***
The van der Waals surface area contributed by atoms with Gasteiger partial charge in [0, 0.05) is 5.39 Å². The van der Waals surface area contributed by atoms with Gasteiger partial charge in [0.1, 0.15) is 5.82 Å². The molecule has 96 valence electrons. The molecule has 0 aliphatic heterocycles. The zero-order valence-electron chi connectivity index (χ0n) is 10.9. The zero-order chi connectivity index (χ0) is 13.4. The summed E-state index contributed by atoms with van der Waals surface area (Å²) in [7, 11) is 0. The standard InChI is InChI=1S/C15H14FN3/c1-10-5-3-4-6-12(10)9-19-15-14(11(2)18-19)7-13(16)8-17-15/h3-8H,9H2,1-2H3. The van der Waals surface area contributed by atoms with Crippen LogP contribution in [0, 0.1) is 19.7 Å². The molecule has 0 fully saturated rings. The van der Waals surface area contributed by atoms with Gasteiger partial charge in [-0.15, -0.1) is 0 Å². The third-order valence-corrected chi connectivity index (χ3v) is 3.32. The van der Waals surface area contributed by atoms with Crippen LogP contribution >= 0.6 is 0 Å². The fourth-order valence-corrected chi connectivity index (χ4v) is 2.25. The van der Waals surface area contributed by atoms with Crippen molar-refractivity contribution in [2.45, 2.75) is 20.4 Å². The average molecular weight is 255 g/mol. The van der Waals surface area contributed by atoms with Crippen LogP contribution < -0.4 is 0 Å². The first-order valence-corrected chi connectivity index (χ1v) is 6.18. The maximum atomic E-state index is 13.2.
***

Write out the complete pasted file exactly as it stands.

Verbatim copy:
The van der Waals surface area contributed by atoms with Gasteiger partial charge in [0, 0.05) is 5.39 Å². The van der Waals surface area contributed by atoms with Gasteiger partial charge in [0.1, 0.15) is 5.82 Å². The molecule has 96 valence electrons. The molecule has 0 aliphatic heterocycles. The zero-order valence-electron chi connectivity index (χ0n) is 10.9. The zero-order chi connectivity index (χ0) is 13.4. The summed E-state index contributed by atoms with van der Waals surface area (Å²) in [7, 11) is 0. The standard InChI is InChI=1S/C15H14FN3/c1-10-5-3-4-6-12(10)9-19-15-14(11(2)18-19)7-13(16)8-17-15/h3-8H,9H2,1-2H3. The van der Waals surface area contributed by atoms with Crippen LogP contribution in [0, 0.1) is 19.7 Å². The molecule has 0 fully saturated rings. The van der Waals surface area contributed by atoms with Gasteiger partial charge in [-0.15, -0.1) is 0 Å². The third-order valence-corrected chi connectivity index (χ3v) is 3.32. The van der Waals surface area contributed by atoms with Crippen LogP contribution >= 0.6 is 0 Å². The fourth-order valence-corrected chi connectivity index (χ4v) is 2.25. The van der Waals surface area contributed by atoms with Crippen molar-refractivity contribution in [2.45, 2.75) is 20.4 Å². The average molecular weight is 255 g/mol. The van der Waals surface area contributed by atoms with Crippen LogP contribution < -0.4 is 0 Å². The first-order valence-corrected chi connectivity index (χ1v) is 6.18. The maximum atomic E-state index is 13.2.